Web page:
Massive Strength In An Intimate Setting 
Negroni’s Trio finds massive strength in an intimate setting on Just Three, clearly demonstrating the broad possibilities in the small group format. José Negroni smartly plays upon all these strengths with a number of smart compositions that highlight each musician’s individual strength. He balances a number of cleverly arranged melodies that draw upon interlocking parts with several sections open for improvisation. The pianist really leads the group in many ways, showing an equal command as a player and improviser. There’s an equal amount of Chick Corea and Eddie Palmieri in José Negroni’s playing, fueled by a sense of bombastic drama and intensity taken from both influences. As a result, José Negroni is a master of tension and release, improvising with a command over the instrument’s syncopated possibilities and lyric beauty. Nomar Negroni stands as an similarly prominent voice throughout the album, integrating impressive virtuosity with a consistent sense of support and musicality. As a drummer, he holds that unique combination of playing melodically, filling the background with color, and driving the group with a massive groove. Panascia holds the group’s foundation with an understated power, popping into the forefront for several top notch solos. All three musicians bring large amounts of artistic insight, technical ability, and performance experience into the mix on Just Three, proving that the right combination of players can find strength in small numbers.

Jazz Times Magazine

2010mojitoPassing Notes
Negroni's Trio - 'Just Three' by Mark E Hayes 
Negroni’s Trio – Just Three (2010 Mojito)

by Rebeca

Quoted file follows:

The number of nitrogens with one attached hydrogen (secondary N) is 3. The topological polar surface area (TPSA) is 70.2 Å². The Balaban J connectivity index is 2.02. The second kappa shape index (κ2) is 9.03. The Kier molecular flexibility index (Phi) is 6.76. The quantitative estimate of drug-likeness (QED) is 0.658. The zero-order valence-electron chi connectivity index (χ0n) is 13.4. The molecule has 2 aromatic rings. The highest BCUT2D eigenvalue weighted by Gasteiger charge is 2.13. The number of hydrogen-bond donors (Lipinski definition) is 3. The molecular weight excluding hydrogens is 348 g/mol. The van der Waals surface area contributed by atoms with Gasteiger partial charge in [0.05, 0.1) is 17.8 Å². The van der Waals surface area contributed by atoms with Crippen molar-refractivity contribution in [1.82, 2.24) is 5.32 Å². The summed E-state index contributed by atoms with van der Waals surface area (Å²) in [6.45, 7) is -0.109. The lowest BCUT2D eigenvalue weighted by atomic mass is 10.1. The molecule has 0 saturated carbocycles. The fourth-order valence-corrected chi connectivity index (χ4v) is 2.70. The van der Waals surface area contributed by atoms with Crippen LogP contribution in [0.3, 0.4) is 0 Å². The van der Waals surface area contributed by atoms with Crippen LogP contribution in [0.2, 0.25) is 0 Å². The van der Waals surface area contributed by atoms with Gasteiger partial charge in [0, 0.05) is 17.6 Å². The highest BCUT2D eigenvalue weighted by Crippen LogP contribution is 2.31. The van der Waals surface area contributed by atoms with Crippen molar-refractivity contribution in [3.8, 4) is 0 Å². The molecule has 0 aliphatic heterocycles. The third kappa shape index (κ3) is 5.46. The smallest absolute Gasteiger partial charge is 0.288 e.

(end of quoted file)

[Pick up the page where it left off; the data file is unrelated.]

The fifth album from the gifted core of the Negroni musical family – father José on piano and son Nomar on drums – finds Marco Panascia to be an able, nimble, and imaginative collaborator on a release that captures the listener from the first notes and doesn’t let up for nine songs. There is so much packed into Just Three, you’ll be turning the title into a question directed at the matter of how many people are really playing: “Just three?” The opening track, “Fingers,” appears to be a driving, dramatic, stop-and-go Latin number, but when the excitement settles down, we find ourselves in the midst of a barbed blues that pushes Panascia forward with a terrific solo, topped only by José Negroni’s good-natured work on the Fender Rhodes. Nomar Negroni’s drumming on the track is furious and witty, and as tight as that little tiny rototom on the end of the rack. You know the one: ploink! “Emotions” begins with a delightful swing-to-clave alternating structure, combined with that telepathic Negroni unison playing in the breaks, all of which gives way after the complicated head to a relaxed piano solo with some remarkably voiced chords that float over the drums. The song concludes with a huge drum solo that features some intricate support from piano and bass, adding to Nomar Negroni’s already giant sound. After that, “Bailando Rumba,” a sly, subdued song that makes the most of the Fender Rhodes’ sound, is a welcome breather. Another song that boldly combines different rhythmic feels is “Milani,” which moves from a funky piano groove to a smooth semi-samba to a odd-metered rock beat, then finds its heart in a swinging samba again. The title track, feels more through-composed and like a chamber jazz piece, as the piano and bass – bowed with great effectiveness by Panascia – are moved to the front, and Nomar Negroni eases off a little by working the brushes and cymbals a bit more. Panascia steps up for a wonderful solo in the middle of the song, and José Negroni demonstrates just how clear and confident his musical imagination is by delivering a truly lyrical and expressive statement. There’s good fun and mock drama in “Golden Man,” which sounds to the ear like a mix of every spy movie soundtrack ever heard, and features a several riffs and licks that can evoke a laugh. As one might expect from a title like “Mi Triguenda,” this song is a blend of many things – a piano concerto in places, a Latin number in others, a march in still others, all bound together by the trio’s distinctive approach to stops and breaks, their unusual sense of musical punctuation. Two paired songs complete the album, “Preludio En La Noche” and “Sabado En La Noche.” The “Prelude” is a romantic, impressionistic, if sometimes sad composition for solo piano, with musical allusions to both “Eleanor Rigby” and the blues (among others). Its loveliness shifts to the busy, brighter texture of ”Saturday,” which may be a similar composition to the one that preceded it, with the added energy and color of drum and bass, which builds and builds as the track hurtles toward a forceful but nevertheless expressive solo from Nomar Negroni. All in all, very little time and space are wasted in Just Three, as Negroni’s Trio delivers an album that is full of interesting compositions, bold and imaginative playing, outstanding musicianship. It is a dense, rewarding, and entertaining musical experience. You might find yourself at the end of the last track, still excited by what you heard, asking yourself, “Is that all the songs there are? Just nine? I’d like a couple more, please.”